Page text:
A team led by physics professor Chris Regan has succeeded in building thermoelectric coolers with a total volume of 1 cubic micrometer.
Researchers will use the space to build new generations of tiny devices, such as computer chips that mimic how the brain works and ultra high-efficiency batteries.
The collaboration aims to advance the use of microbes for sustainable production of new plastics.
The contest invites student teams to identify a problem, dream up a nanotech-enabled solution and pitch their products to experts.
In a study using mice with bone defects in their skulls, the treatment reduced the size of the defects by an average of 50%.
The findings, from a study by a UCLA-led team, could inform the development of precision antibiotics.
Researchers used a new technology called scanning atomic electron tomography, which they developed.
The experiments, led by Professor Amander Clark, revealed a detailed timeline for when germ cells form.
Nano-related science and art were on display during the UCLA-MindshareLA event, which underscored UCLA’s commitment to share the knowledge it’s creating beyond Westwood.
The first event, on Feb. 1, will feature presentations by three members of the California NanoSystems Institute.
UCLA scientists James Gimzewski and Adam Stieg are part of a research team that has taken a major stride toward creating thinking machines.
Report from Web of Science Group identifies researchers in 21 fields whose work was most often referenced by other papers.
The California NanoSystems Institute will feature a series of educational hands-on demonstrations throughout campus on Wednesday Oct. 9.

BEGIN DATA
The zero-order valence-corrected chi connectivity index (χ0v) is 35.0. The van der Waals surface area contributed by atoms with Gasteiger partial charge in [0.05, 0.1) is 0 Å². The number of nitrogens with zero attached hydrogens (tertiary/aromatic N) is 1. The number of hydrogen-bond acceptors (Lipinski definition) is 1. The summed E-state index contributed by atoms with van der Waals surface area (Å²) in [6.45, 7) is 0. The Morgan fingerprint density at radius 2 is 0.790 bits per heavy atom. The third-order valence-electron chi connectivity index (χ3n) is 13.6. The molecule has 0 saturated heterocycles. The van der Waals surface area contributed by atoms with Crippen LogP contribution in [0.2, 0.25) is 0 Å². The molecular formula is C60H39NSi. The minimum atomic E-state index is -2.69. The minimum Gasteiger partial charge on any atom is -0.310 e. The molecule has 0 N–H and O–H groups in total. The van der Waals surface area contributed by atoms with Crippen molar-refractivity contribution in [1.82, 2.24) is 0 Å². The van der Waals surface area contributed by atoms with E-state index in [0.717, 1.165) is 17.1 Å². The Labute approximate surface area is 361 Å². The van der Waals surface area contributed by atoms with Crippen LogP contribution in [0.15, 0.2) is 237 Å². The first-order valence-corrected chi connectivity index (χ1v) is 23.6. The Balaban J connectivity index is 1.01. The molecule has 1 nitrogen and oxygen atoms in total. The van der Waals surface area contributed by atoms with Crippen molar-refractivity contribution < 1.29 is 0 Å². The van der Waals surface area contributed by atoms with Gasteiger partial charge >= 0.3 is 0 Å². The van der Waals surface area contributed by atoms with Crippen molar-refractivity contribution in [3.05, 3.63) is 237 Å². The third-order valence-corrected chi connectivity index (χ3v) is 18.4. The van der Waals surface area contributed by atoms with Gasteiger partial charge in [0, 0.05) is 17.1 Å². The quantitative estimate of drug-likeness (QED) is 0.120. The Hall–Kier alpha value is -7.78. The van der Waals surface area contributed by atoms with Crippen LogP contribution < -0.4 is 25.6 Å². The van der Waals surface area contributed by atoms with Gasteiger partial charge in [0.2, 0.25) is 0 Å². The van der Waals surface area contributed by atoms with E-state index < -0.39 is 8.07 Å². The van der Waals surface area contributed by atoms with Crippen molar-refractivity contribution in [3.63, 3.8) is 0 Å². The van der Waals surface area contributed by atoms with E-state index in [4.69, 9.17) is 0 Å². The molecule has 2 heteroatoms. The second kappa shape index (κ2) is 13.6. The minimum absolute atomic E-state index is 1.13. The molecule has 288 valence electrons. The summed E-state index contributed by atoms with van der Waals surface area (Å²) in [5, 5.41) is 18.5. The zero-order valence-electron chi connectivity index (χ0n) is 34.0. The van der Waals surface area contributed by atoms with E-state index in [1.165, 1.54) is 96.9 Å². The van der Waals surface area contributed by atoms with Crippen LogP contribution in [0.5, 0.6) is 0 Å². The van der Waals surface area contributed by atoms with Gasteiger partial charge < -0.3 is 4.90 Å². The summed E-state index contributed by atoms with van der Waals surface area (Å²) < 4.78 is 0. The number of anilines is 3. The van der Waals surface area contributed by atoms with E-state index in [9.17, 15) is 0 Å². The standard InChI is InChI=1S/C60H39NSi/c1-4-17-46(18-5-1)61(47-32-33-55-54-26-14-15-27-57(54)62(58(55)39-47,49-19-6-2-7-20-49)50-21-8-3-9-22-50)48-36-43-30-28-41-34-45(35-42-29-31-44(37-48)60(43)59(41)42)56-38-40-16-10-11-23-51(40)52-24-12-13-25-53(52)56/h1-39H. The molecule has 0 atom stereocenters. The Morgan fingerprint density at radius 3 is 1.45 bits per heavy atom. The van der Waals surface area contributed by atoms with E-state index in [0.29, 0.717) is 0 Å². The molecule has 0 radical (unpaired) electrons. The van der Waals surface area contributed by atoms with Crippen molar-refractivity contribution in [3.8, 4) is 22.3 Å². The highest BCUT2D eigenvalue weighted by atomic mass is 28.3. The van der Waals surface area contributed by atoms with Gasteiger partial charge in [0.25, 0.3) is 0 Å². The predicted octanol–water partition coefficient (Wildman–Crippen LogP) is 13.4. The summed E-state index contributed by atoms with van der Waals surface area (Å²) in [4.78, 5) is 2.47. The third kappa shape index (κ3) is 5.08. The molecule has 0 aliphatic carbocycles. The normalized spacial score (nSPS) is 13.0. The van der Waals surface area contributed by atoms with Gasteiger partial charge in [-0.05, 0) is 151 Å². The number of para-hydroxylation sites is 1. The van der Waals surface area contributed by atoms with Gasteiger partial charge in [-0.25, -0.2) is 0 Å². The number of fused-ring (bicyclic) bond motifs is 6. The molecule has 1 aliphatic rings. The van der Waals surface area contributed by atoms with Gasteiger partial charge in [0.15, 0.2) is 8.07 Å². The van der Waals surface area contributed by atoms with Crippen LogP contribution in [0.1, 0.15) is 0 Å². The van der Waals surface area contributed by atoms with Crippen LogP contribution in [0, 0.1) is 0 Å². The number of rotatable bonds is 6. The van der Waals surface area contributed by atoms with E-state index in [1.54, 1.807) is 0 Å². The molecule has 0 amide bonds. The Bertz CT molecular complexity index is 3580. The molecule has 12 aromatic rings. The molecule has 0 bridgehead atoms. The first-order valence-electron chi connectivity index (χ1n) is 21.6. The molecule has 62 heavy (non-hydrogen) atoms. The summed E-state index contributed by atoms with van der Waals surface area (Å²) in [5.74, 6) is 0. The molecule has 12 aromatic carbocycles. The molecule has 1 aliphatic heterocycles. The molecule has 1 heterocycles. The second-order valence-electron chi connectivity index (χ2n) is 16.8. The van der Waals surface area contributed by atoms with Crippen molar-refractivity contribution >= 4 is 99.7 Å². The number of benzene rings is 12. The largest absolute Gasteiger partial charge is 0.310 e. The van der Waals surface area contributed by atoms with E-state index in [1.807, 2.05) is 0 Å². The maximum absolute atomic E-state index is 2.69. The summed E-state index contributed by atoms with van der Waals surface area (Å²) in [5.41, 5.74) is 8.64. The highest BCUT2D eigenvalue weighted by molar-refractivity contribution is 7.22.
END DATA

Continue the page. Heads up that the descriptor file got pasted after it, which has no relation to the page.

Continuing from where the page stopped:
The invention relies in part on another UCLA invention, photonic time stretch.
Research brief: UCLA researchers developed a drug delivery system that can break through the blood-brain barrier.
The new process creates a material that’s at least five times tougher than any glass currently available.
Results of the UCLA-led study contradict a long-held classical theory.
The UCLA team's results could lead to ways to improve antiviral therapy.
In tests, perovskite-based cells made with the same chemical found in coffee maintained their power conversion efficiency for several weeks longer than those without it.
The findings answer questions that have been sought ever since 2005, when two Australian scientists won a Nobel Prize for their discovery of H. pylori and its role in gastric conditions.
Energy created by the movement of two materials can be harvested from the surrounding environment and converted to electricity by a triboelectric nanogenerator.
Denis Chetverikov, Yongjie Hu and Aaswath Raman are among 126 early-career scientists and scholars from across the United States and Canada selected to receive fellowships.
The new imaging technique may lead to improved functionality of devices such as personal computers and smartphones.
The research provides the first direct evidence of the proteins moving through PTEX, the protein complex that transports malaria proteins into the red blood cell.
The characters’ extraordinary abilities are pure science fiction. Or are they?